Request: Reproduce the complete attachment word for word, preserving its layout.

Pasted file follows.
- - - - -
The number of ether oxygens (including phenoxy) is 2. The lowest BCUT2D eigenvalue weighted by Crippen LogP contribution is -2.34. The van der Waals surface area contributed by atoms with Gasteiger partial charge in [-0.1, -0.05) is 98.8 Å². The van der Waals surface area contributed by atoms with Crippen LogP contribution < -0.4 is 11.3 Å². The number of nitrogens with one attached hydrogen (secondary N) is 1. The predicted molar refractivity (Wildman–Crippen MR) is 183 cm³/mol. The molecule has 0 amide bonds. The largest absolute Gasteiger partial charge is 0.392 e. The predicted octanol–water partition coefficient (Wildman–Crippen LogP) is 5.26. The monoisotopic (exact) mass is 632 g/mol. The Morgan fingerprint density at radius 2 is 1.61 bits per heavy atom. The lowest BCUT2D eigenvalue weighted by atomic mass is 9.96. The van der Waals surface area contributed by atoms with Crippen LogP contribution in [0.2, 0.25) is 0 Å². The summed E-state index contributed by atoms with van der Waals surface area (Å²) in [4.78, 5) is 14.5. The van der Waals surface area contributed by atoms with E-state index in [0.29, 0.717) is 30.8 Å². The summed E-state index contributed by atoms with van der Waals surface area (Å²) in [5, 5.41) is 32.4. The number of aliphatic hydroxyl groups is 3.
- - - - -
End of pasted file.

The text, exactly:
The number of ether oxygens (including phenoxy) is 2. The lowest BCUT2D eigenvalue weighted by Crippen LogP contribution is -2.34. The van der Waals surface area contributed by atoms with Gasteiger partial charge in [-0.1, -0.05) is 98.8 Å². The van der Waals surface area contributed by atoms with Crippen LogP contribution < -0.4 is 11.3 Å². The number of nitrogens with one attached hydrogen (secondary N) is 1. The predicted molar refractivity (Wildman–Crippen MR) is 183 cm³/mol. The molecule has 0 amide bonds. The largest absolute Gasteiger partial charge is 0.392 e. The predicted octanol–water partition coefficient (Wildman–Crippen LogP) is 5.26. The monoisotopic (exact) mass is 632 g/mol. The Morgan fingerprint density at radius 2 is 1.61 bits per heavy atom. The lowest BCUT2D eigenvalue weighted by atomic mass is 9.96. The van der Waals surface area contributed by atoms with Crippen LogP contribution in [0.2, 0.25) is 0 Å². The summed E-state index contributed by atoms with van der Waals surface area (Å²) in [4.78, 5) is 14.5. The van der Waals surface area contributed by atoms with E-state index in [0.29, 0.717) is 30.8 Å². The summed E-state index contributed by atoms with van der Waals surface area (Å²) in [5, 5.41) is 32.4. The number of aliphatic hydroxyl groups is 3.